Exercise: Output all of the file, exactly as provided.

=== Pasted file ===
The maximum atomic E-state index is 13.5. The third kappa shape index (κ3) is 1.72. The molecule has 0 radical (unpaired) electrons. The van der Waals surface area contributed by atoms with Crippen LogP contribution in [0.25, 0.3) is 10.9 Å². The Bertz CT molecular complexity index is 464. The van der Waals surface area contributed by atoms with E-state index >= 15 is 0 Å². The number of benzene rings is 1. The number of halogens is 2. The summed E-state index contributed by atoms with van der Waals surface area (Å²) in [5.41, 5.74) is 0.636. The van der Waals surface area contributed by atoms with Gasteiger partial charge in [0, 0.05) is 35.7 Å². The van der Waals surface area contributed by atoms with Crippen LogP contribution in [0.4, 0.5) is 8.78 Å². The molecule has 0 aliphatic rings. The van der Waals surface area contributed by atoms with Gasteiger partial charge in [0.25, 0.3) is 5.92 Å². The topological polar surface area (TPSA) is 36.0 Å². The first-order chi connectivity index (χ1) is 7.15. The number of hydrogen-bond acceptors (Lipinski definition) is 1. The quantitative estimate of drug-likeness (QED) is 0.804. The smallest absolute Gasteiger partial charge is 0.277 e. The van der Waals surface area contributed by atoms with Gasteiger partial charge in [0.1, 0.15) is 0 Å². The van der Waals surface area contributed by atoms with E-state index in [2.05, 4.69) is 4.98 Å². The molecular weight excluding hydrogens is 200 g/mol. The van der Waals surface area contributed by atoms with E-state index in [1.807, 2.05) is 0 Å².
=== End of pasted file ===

The maximum atomic E-state index is 13.5. The third kappa shape index (κ3) is 1.72. The molecule has 0 radical (unpaired) electrons. The van der Waals surface area contributed by atoms with Crippen LogP contribution in [0.25, 0.3) is 10.9 Å². The Bertz CT molecular complexity index is 464. The van der Waals surface area contributed by atoms with E-state index >= 15 is 0 Å². The number of benzene rings is 1. The number of halogens is 2. The summed E-state index contributed by atoms with van der Waals surface area (Å²) in [5.41, 5.74) is 0.636. The van der Waals surface area contributed by atoms with Gasteiger partial charge in [0, 0.05) is 35.7 Å². The van der Waals surface area contributed by atoms with Crippen LogP contribution in [0.4, 0.5) is 8.78 Å². The molecule has 0 aliphatic rings. The van der Waals surface area contributed by atoms with Gasteiger partial charge in [0.25, 0.3) is 5.92 Å². The topological polar surface area (TPSA) is 36.0 Å². The first-order chi connectivity index (χ1) is 7.15. The number of hydrogen-bond acceptors (Lipinski definition) is 1. The quantitative estimate of drug-likeness (QED) is 0.804. The smallest absolute Gasteiger partial charge is 0.277 e. The van der Waals surface area contributed by atoms with Gasteiger partial charge in [0.1, 0.15) is 0 Å². The van der Waals surface area contributed by atoms with E-state index in [2.05, 4.69) is 4.98 Å². The molecular weight excluding hydrogens is 200 g/mol. The van der Waals surface area contributed by atoms with E-state index in [1.807, 2.05) is 0 Å².